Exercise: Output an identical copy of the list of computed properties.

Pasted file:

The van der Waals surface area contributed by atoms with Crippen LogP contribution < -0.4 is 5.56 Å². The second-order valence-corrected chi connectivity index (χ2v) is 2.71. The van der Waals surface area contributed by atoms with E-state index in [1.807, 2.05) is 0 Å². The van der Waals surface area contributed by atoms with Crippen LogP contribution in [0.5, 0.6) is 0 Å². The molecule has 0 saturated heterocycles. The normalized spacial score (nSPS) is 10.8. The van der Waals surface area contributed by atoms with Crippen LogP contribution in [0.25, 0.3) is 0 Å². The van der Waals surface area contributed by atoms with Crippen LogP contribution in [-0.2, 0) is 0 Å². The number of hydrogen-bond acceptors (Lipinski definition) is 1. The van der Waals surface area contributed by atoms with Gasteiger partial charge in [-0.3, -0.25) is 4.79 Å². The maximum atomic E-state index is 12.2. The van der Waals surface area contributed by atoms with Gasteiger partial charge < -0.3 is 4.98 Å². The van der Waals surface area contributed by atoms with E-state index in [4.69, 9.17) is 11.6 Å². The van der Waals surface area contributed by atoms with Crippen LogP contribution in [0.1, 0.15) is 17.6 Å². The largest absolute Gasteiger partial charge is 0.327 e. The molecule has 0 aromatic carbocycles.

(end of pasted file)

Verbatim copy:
The van der Waals surface area contributed by atoms with Crippen LogP contribution < -0.4 is 5.56 Å². The second-order valence-corrected chi connectivity index (χ2v) is 2.71. The van der Waals surface area contributed by atoms with E-state index in [1.807, 2.05) is 0 Å². The van der Waals surface area contributed by atoms with Crippen LogP contribution in [0.5, 0.6) is 0 Å². The molecule has 0 saturated heterocycles. The normalized spacial score (nSPS) is 10.8. The van der Waals surface area contributed by atoms with Crippen LogP contribution in [0.25, 0.3) is 0 Å². The van der Waals surface area contributed by atoms with Crippen LogP contribution in [-0.2, 0) is 0 Å². The number of hydrogen-bond acceptors (Lipinski definition) is 1. The van der Waals surface area contributed by atoms with Gasteiger partial charge in [-0.3, -0.25) is 4.79 Å². The maximum atomic E-state index is 12.2. The van der Waals surface area contributed by atoms with Gasteiger partial charge < -0.3 is 4.98 Å². The van der Waals surface area contributed by atoms with E-state index in [4.69, 9.17) is 11.6 Å². The van der Waals surface area contributed by atoms with Crippen LogP contribution in [0.1, 0.15) is 17.6 Å². The largest absolute Gasteiger partial charge is 0.327 e. The molecule has 0 aromatic carbocycles.